It’s surprising how varied and innocent the sources of wisdom and knowledge can be. Some days it’s the dirt in my room and on other occasions, the dirt inside of my mind.
On this particular occasion, it was an episode from MasterChef Austraila (Season 6), a series I have been watching not so regularly. Most specifically were the words of Byron Finnerty, who was the captain of the losing team. “I take full responsibility for the loss; I was appointed the team captain and it’s my fault that my team didn’t perform up to the mark.”
Those might not be the exact words; but the bottom line was he took full responsibility for the fall of his team, a gesture that was appreciated by the judges, who said, “That’s a commendable behaviour, which not many people do when things go downhill.”
“Many people…” I fall in this category; oh! I might very well be in the Top 5. What first comes to my mind when one talks about ‘not being accountable for failures and playing the dirty blame game’ is my behaviour at work. Life at a media house is not a joy ride and if ever an error goes in print, the consequences are terrifying. The penalty (one of its kinds) for making such a mistake is having one’s day off revoked. Everybody in the team dreads this because we would rather have our one-day salaries cut that lose out on our weekly off. Whenever I find myself in such a situation, I either try to slime my way out of it or I end up blaming others. Rarely do I pull the ‘Byron Finnerty’ card.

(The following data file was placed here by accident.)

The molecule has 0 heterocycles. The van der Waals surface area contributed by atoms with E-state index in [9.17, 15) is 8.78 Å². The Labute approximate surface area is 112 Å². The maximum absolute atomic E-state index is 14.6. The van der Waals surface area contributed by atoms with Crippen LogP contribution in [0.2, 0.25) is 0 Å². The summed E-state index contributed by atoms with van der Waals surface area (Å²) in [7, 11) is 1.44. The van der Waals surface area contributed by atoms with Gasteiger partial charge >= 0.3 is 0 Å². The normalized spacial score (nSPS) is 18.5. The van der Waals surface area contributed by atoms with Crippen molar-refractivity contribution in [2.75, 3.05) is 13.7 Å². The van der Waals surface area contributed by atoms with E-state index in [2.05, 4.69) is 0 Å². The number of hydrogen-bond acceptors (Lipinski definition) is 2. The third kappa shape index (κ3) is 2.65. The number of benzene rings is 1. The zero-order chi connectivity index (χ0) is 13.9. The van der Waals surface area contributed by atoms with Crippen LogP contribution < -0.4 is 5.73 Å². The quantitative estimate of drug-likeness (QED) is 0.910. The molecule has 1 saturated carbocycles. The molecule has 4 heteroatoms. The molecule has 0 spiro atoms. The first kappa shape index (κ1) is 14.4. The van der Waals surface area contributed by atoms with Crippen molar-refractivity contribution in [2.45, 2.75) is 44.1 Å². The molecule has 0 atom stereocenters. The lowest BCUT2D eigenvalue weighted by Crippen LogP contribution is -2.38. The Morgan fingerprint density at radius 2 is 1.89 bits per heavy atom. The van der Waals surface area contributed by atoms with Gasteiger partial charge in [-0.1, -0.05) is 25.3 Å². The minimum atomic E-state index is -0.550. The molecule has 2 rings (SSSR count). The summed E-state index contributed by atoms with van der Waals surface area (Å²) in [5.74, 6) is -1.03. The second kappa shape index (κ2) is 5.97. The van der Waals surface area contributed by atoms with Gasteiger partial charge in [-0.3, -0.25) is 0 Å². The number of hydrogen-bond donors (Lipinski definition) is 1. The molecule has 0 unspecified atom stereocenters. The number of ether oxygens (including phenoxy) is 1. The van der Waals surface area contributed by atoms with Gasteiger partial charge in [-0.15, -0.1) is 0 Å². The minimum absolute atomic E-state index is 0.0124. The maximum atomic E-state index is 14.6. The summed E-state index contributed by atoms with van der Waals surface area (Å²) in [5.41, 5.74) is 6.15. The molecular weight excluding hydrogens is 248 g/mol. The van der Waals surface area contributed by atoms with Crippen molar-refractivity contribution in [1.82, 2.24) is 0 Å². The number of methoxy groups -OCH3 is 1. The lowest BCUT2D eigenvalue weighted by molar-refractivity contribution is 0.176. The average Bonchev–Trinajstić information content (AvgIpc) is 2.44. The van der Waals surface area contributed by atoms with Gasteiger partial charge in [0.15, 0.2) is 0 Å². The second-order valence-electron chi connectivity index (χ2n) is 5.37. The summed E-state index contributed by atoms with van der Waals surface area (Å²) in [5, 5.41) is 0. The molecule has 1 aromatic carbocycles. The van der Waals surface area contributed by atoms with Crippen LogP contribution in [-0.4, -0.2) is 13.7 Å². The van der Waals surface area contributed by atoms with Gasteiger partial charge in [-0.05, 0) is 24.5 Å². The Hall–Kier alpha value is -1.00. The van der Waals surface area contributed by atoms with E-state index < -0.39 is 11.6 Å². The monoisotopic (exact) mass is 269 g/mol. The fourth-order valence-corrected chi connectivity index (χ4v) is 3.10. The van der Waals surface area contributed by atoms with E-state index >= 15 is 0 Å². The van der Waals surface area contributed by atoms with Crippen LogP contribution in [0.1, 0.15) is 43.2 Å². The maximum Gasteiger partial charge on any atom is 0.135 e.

I felt a little sick after watching the episode. More so, because when a friend of mine was in a similar situation I remember telling her to do everything except take responsibility for her mistake (which was 1 on the scale of 10). But I hope I am able to change.
Who looks outside, dreams. Who looks inside, awakens. (Carl Jung)
In this life, there are lessons to be learnt, formulas to be remembered and tests to be taken –I am just doing it all one day at a time, no matter how slow, I am doing it all. And I know I’ll get there…
Little bubbles of wisdom for you: You can tell the greatness of a man by what makes him angry. – Abraham Lincoln
Anisha Dhiman has been writing for as long as she can remember, but the words only started to make sense after she started working with a newspaper and got yelled at by amazing editors, who many a times told her that her writing was very "shallow". She has travelled the length and breadth of India due to her father's army background and the writer-in-making knew there were many stories to be told but the words took forever to bleed out.
But as a monk, who sold his Ferrari, once said, "Become one of the rare people who don't know how to quit," she too persevered.
In the end, words broke through like a steady and refreshing stream that continues to help her every day to get to the promised land where there would be people, millions and millions of them, brimming with words, words to give and share. And not a day would go by, when she would be short of those words. View all posts by AD